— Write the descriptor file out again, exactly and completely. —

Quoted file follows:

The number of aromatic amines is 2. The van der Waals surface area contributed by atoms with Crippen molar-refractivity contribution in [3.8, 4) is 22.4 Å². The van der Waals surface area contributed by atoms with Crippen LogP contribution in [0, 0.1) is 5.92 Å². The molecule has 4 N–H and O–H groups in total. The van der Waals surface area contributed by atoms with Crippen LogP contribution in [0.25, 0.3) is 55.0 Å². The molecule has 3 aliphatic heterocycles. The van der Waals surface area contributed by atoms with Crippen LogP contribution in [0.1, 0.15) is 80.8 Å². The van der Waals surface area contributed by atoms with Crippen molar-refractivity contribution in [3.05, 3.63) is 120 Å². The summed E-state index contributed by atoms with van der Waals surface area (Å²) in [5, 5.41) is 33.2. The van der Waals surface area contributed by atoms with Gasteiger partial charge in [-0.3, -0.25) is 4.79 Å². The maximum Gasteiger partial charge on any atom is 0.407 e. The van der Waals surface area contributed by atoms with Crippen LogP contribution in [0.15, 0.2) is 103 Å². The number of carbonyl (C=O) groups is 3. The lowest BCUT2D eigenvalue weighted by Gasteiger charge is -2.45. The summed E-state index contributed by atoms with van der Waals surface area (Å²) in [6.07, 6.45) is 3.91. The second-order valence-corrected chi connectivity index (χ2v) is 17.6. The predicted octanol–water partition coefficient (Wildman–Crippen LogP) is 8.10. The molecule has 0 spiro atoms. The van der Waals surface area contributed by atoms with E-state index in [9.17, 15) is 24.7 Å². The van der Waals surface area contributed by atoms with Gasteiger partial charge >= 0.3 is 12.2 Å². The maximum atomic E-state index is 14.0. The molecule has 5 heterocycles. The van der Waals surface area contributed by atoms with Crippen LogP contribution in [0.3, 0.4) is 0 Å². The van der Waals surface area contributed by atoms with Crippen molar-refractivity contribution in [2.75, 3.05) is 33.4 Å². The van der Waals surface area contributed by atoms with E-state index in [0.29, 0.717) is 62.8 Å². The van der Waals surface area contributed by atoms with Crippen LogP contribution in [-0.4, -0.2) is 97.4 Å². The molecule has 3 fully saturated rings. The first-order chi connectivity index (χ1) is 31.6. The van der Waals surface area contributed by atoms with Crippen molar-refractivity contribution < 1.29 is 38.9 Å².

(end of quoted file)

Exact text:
The number of aromatic amines is 2. The van der Waals surface area contributed by atoms with Crippen molar-refractivity contribution in [3.8, 4) is 22.4 Å². The van der Waals surface area contributed by atoms with Crippen LogP contribution in [0, 0.1) is 5.92 Å². The molecule has 4 N–H and O–H groups in total. The van der Waals surface area contributed by atoms with Crippen LogP contribution in [0.25, 0.3) is 55.0 Å². The molecule has 3 aliphatic heterocycles. The van der Waals surface area contributed by atoms with Crippen LogP contribution in [0.1, 0.15) is 80.8 Å². The van der Waals surface area contributed by atoms with Crippen molar-refractivity contribution in [3.05, 3.63) is 120 Å². The summed E-state index contributed by atoms with van der Waals surface area (Å²) in [5, 5.41) is 33.2. The van der Waals surface area contributed by atoms with Gasteiger partial charge in [-0.3, -0.25) is 4.79 Å². The maximum Gasteiger partial charge on any atom is 0.407 e. The van der Waals surface area contributed by atoms with Crippen LogP contribution in [0.15, 0.2) is 103 Å². The number of carbonyl (C=O) groups is 3. The lowest BCUT2D eigenvalue weighted by Gasteiger charge is -2.45. The summed E-state index contributed by atoms with van der Waals surface area (Å²) in [6.07, 6.45) is 3.91. The second-order valence-corrected chi connectivity index (χ2v) is 17.6. The predicted octanol–water partition coefficient (Wildman–Crippen LogP) is 8.10. The molecule has 0 spiro atoms. The van der Waals surface area contributed by atoms with E-state index in [9.17, 15) is 24.7 Å². The van der Waals surface area contributed by atoms with Gasteiger partial charge >= 0.3 is 12.2 Å². The maximum atomic E-state index is 14.0. The molecule has 5 heterocycles. The van der Waals surface area contributed by atoms with Crippen LogP contribution in [0.3, 0.4) is 0 Å². The van der Waals surface area contributed by atoms with Crippen molar-refractivity contribution in [2.75, 3.05) is 33.4 Å². The van der Waals surface area contributed by atoms with E-state index in [0.29, 0.717) is 62.8 Å². The van der Waals surface area contributed by atoms with Crippen LogP contribution in [-0.4, -0.2) is 97.4 Å². The molecule has 3 fully saturated rings. The first-order chi connectivity index (χ1) is 31.6. The van der Waals surface area contributed by atoms with Crippen molar-refractivity contribution < 1.29 is 38.9 Å².